This off­beat rasp­berry’s worth grow­ing

The Progress-Index - At Home - - NEWS - LEE RE­ICH

When I re­ally want to im­press a vis­i­tor to my gar­den, I of­fer a taste of Fall­gold rasp­ber­ries. Many rasp­ber­ries taste good, es­pe­cially when picked dead ripe and popped into your mouth, but Fall­gold is per­haps the ten­der­est and sweet­est rasp­berry around. Here is a berry that you’ll never see in a su­per­mar­ket; it’s too frag­ile to travel much fur­ther than arm’s length.

Fall­gold berries also have an un­usual ap­pear­ance. Their pale yel­low, blushed orange color seems to speak to their sweet­ness and ten­der­ness, and also prob­a­bly helps hide the fruit from birds.

As its name in­di­cates, Fall­gold bears fruit in the fall. In this, it’s not unique. There are a num­ber of so-called “fall­bear­ing” rasp­ber­ries. Th­ese va­ri­eties be­gin their fall crop (it ac­tu­ally be­gins in late sum­mer) start­ing at the tips of new canes, with fruit con­tin­u­ing to ripen down the canes un­til stopped by freez­ing tem­per­a­tures.

Fall­bear­ing rasp­ber­ries are some­times called ever­bear­ing rasp­ber­ries, al­though they ac­tu­ally bear only two crops each sea­son. The first, in mid­sum­mer, is borne lower on canes that grew the pre­vi­ous sea­son, the ones that started bear­ing near their tips the pre­vi­ous late sum­mer and fall.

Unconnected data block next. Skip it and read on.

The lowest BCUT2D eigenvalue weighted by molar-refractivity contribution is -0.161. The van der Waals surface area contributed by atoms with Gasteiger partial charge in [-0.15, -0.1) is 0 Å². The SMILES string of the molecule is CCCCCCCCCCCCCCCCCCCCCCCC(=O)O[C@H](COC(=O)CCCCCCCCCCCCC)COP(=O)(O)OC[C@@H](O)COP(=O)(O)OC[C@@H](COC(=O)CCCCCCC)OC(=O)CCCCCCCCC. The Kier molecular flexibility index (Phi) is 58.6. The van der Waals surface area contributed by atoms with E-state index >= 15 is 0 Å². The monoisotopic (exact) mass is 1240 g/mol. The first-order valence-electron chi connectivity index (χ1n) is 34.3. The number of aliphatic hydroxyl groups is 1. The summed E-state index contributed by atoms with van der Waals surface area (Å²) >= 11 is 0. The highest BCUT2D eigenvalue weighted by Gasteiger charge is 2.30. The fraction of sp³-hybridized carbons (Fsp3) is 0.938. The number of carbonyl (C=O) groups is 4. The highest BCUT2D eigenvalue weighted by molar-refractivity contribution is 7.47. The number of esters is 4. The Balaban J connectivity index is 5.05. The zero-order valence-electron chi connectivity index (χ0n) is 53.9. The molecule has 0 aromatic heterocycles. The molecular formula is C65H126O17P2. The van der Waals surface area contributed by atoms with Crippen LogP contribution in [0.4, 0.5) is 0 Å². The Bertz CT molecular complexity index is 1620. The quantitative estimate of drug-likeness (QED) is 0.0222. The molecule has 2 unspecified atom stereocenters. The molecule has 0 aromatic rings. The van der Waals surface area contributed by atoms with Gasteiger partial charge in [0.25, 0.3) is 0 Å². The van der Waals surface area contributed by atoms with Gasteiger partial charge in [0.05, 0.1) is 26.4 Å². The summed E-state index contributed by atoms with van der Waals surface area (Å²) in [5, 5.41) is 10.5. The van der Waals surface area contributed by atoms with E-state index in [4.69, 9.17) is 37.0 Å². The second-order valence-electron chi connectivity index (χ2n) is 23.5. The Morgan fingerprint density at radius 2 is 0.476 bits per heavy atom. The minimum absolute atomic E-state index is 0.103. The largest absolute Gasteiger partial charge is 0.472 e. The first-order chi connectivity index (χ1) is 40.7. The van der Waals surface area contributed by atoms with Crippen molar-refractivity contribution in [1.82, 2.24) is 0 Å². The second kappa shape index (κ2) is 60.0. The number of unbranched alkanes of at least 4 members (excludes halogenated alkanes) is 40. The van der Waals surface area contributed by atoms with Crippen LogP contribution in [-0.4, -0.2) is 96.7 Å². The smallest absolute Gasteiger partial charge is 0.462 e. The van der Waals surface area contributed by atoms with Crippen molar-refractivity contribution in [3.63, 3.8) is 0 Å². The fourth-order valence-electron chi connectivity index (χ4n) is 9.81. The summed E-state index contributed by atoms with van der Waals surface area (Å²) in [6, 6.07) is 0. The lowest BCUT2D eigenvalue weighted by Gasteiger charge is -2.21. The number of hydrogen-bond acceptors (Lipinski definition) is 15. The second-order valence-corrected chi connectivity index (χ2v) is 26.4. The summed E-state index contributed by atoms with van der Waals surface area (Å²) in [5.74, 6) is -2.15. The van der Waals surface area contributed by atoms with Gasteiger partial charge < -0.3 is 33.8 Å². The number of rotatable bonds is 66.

Know­ing where and when th­ese rasp­ber­ries fruit tells you how to prune them. Eas­i­est is just to cut the whole plant­ing to the ground early each win­ter. This method sac­ri­fices the sum­mer crop but avoids any prob­lems from win­ter cold or hun­gry deer. It also cuts down on the chances of disease, not that rasp­ber­ries are so plagued by dis­eases.

How­ever, it seems a shame to choose that eas­ier prun­ing route for Fall­gold. Why? Be­cause if you let it bear two crops a sea­son, you’re forced to suf­fer only a short hia­tus — usu­ally only a cou­ple of weeks — be­tween the end of the sum­mer crop and the be­gin­ning of the sec­ond crop. You get berries from mid­sum­mer right into au­tumn.

Prun­ing for two crops is not all that dif­fi­cult. In win­ter or right af­ter the sum­mer crop fin­ishes, cut down to the ground ev­ery cane that bore a sum­mer crop. You can rec­og­nize th­ese canes be­cause they show their age with peel­ing bark. In win­ter, go over the plant­ing and cut to the ground enough younger canes so that those that are left are a few inches apart and grow in a swathe no wider than 12 inches. Se­lec­tively re­move the thinnest ones.

With Fall­gold grown for two crops each sea­son, there’s still usu­ally no need to worry about win­ter cold dam­age on those canes that re­main. De­spite its beauty, sweet­ness and ten­der­ness, Fall­gold is a tough plant. Don’t fret too much about deer dam­age ei­ther: Deer aren’t all that fond of rasp­berry canes, and Fall­gold will com­pen­sate for any canes that are eaten with a sub­se­quent, larger late sum­mer and fall crop.

AP PHOTO/LEE RE­ICH

This Sept. 23 photo shows a Fall­gold rasp­berry crop on a brick wall in New York City. Fall­gold’s name speaks of yet another one of the plant’s qual­i­ties: It bears in the fall.

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